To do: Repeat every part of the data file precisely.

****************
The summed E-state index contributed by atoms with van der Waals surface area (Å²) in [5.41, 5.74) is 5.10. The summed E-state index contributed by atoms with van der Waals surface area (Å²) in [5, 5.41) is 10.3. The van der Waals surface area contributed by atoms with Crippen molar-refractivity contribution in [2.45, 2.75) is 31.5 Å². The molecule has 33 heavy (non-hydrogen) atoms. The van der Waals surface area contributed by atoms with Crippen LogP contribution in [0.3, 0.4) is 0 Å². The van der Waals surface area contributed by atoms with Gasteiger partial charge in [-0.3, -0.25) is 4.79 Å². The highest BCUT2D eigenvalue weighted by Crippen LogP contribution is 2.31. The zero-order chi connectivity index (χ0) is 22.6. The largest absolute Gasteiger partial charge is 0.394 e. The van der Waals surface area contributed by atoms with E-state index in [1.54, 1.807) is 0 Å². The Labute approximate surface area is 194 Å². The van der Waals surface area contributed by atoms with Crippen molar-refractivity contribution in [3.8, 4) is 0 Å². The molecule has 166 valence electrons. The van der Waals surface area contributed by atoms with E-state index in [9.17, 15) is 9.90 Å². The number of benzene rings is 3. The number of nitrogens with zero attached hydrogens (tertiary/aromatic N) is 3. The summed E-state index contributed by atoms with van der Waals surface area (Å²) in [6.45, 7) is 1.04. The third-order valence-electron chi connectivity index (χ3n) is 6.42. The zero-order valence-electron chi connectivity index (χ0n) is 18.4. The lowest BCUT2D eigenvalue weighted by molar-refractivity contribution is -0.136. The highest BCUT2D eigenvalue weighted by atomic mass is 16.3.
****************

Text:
The summed E-state index contributed by atoms with van der Waals surface area (Å²) in [5.41, 5.74) is 5.10. The summed E-state index contributed by atoms with van der Waals surface area (Å²) in [5, 5.41) is 10.3. The van der Waals surface area contributed by atoms with Crippen molar-refractivity contribution in [2.45, 2.75) is 31.5 Å². The molecule has 33 heavy (non-hydrogen) atoms. The van der Waals surface area contributed by atoms with Crippen LogP contribution in [0.3, 0.4) is 0 Å². The van der Waals surface area contributed by atoms with Gasteiger partial charge in [-0.3, -0.25) is 4.79 Å². The highest BCUT2D eigenvalue weighted by Crippen LogP contribution is 2.31. The zero-order chi connectivity index (χ0) is 22.6. The largest absolute Gasteiger partial charge is 0.394 e. The van der Waals surface area contributed by atoms with E-state index in [1.54, 1.807) is 0 Å². The Labute approximate surface area is 194 Å². The van der Waals surface area contributed by atoms with Crippen molar-refractivity contribution in [3.8, 4) is 0 Å². The molecule has 166 valence electrons. The van der Waals surface area contributed by atoms with E-state index in [9.17, 15) is 9.90 Å². The number of benzene rings is 3. The number of nitrogens with zero attached hydrogens (tertiary/aromatic N) is 3. The summed E-state index contributed by atoms with van der Waals surface area (Å²) in [6.45, 7) is 1.04. The third-order valence-electron chi connectivity index (χ3n) is 6.42. The zero-order valence-electron chi connectivity index (χ0n) is 18.4. The lowest BCUT2D eigenvalue weighted by molar-refractivity contribution is -0.136. The highest BCUT2D eigenvalue weighted by atomic mass is 16.3.